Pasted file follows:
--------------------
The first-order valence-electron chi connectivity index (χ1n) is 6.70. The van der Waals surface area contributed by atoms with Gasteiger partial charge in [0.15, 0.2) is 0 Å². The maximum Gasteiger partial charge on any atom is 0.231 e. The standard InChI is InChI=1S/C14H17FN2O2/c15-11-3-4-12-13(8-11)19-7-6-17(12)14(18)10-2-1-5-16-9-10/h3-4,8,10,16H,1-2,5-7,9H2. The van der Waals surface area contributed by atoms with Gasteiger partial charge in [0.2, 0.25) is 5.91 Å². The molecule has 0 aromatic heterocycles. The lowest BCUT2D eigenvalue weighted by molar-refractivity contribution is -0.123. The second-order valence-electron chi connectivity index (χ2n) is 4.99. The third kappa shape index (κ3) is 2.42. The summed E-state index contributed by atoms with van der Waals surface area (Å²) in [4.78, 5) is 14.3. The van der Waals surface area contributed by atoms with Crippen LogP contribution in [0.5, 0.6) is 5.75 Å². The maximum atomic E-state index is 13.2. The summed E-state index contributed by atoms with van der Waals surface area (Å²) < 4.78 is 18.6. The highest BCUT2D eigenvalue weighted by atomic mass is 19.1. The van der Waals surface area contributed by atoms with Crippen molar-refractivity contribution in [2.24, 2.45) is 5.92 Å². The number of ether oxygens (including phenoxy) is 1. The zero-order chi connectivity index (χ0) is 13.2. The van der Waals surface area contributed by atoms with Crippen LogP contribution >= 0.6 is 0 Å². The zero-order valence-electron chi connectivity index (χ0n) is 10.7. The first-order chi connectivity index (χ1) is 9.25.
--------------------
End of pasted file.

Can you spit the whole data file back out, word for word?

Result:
The first-order valence-electron chi connectivity index (χ1n) is 6.70. The van der Waals surface area contributed by atoms with Gasteiger partial charge in [0.15, 0.2) is 0 Å². The maximum Gasteiger partial charge on any atom is 0.231 e. The standard InChI is InChI=1S/C14H17FN2O2/c15-11-3-4-12-13(8-11)19-7-6-17(12)14(18)10-2-1-5-16-9-10/h3-4,8,10,16H,1-2,5-7,9H2. The van der Waals surface area contributed by atoms with Gasteiger partial charge in [0.2, 0.25) is 5.91 Å². The molecule has 0 aromatic heterocycles. The lowest BCUT2D eigenvalue weighted by molar-refractivity contribution is -0.123. The second-order valence-electron chi connectivity index (χ2n) is 4.99. The third kappa shape index (κ3) is 2.42. The summed E-state index contributed by atoms with van der Waals surface area (Å²) in [4.78, 5) is 14.3. The van der Waals surface area contributed by atoms with Crippen LogP contribution in [0.5, 0.6) is 5.75 Å². The maximum atomic E-state index is 13.2. The summed E-state index contributed by atoms with van der Waals surface area (Å²) < 4.78 is 18.6. The highest BCUT2D eigenvalue weighted by atomic mass is 19.1. The van der Waals surface area contributed by atoms with Crippen molar-refractivity contribution in [2.24, 2.45) is 5.92 Å². The number of ether oxygens (including phenoxy) is 1. The zero-order chi connectivity index (χ0) is 13.2. The van der Waals surface area contributed by atoms with Crippen LogP contribution >= 0.6 is 0 Å². The zero-order valence-electron chi connectivity index (χ0n) is 10.7. The first-order chi connectivity index (χ1) is 9.25.